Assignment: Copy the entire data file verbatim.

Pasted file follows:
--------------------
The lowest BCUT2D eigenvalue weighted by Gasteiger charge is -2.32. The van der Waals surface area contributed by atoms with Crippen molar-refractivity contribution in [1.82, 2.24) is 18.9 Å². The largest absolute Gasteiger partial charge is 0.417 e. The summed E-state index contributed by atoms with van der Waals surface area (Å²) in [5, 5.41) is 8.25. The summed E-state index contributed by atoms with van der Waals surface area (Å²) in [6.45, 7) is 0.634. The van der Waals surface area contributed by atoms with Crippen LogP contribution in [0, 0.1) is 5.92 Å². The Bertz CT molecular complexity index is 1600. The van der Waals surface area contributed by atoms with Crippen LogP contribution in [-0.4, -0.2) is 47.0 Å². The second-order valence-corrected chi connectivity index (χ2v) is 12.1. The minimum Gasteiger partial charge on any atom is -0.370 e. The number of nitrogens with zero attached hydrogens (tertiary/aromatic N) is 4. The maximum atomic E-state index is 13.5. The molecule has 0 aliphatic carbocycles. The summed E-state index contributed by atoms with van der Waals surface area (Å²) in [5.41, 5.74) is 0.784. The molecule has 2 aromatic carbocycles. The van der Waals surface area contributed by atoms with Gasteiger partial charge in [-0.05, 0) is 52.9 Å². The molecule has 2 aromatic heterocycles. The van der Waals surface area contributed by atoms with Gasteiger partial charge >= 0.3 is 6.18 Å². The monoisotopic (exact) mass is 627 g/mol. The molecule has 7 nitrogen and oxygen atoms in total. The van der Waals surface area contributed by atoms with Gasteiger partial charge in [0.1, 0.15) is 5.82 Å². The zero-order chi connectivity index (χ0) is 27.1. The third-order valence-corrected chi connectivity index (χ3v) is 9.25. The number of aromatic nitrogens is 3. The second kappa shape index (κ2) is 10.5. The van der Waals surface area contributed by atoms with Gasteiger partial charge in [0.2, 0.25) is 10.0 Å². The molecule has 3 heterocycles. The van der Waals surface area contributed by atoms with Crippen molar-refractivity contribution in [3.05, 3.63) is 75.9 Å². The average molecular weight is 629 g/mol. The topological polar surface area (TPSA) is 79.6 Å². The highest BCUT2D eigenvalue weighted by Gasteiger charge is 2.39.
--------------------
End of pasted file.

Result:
The lowest BCUT2D eigenvalue weighted by Gasteiger charge is -2.32. The van der Waals surface area contributed by atoms with Crippen molar-refractivity contribution in [1.82, 2.24) is 18.9 Å². The largest absolute Gasteiger partial charge is 0.417 e. The summed E-state index contributed by atoms with van der Waals surface area (Å²) in [5, 5.41) is 8.25. The summed E-state index contributed by atoms with van der Waals surface area (Å²) in [6.45, 7) is 0.634. The van der Waals surface area contributed by atoms with Crippen LogP contribution in [0, 0.1) is 5.92 Å². The Bertz CT molecular complexity index is 1600. The van der Waals surface area contributed by atoms with Crippen LogP contribution in [-0.4, -0.2) is 47.0 Å². The second-order valence-corrected chi connectivity index (χ2v) is 12.1. The minimum Gasteiger partial charge on any atom is -0.370 e. The number of nitrogens with zero attached hydrogens (tertiary/aromatic N) is 4. The maximum atomic E-state index is 13.5. The molecule has 0 aliphatic carbocycles. The summed E-state index contributed by atoms with van der Waals surface area (Å²) in [5.41, 5.74) is 0.784. The molecule has 2 aromatic carbocycles. The van der Waals surface area contributed by atoms with Gasteiger partial charge in [-0.05, 0) is 52.9 Å². The molecule has 2 aromatic heterocycles. The van der Waals surface area contributed by atoms with Gasteiger partial charge >= 0.3 is 6.18 Å². The monoisotopic (exact) mass is 627 g/mol. The molecule has 7 nitrogen and oxygen atoms in total. The van der Waals surface area contributed by atoms with Gasteiger partial charge in [0.1, 0.15) is 5.82 Å². The zero-order chi connectivity index (χ0) is 27.1. The third-order valence-corrected chi connectivity index (χ3v) is 9.25. The number of aromatic nitrogens is 3. The second kappa shape index (κ2) is 10.5. The van der Waals surface area contributed by atoms with Gasteiger partial charge in [0.2, 0.25) is 10.0 Å². The molecule has 3 heterocycles. The van der Waals surface area contributed by atoms with Crippen molar-refractivity contribution in [3.05, 3.63) is 75.9 Å². The average molecular weight is 629 g/mol. The topological polar surface area (TPSA) is 79.6 Å². The highest BCUT2D eigenvalue weighted by Gasteiger charge is 2.39.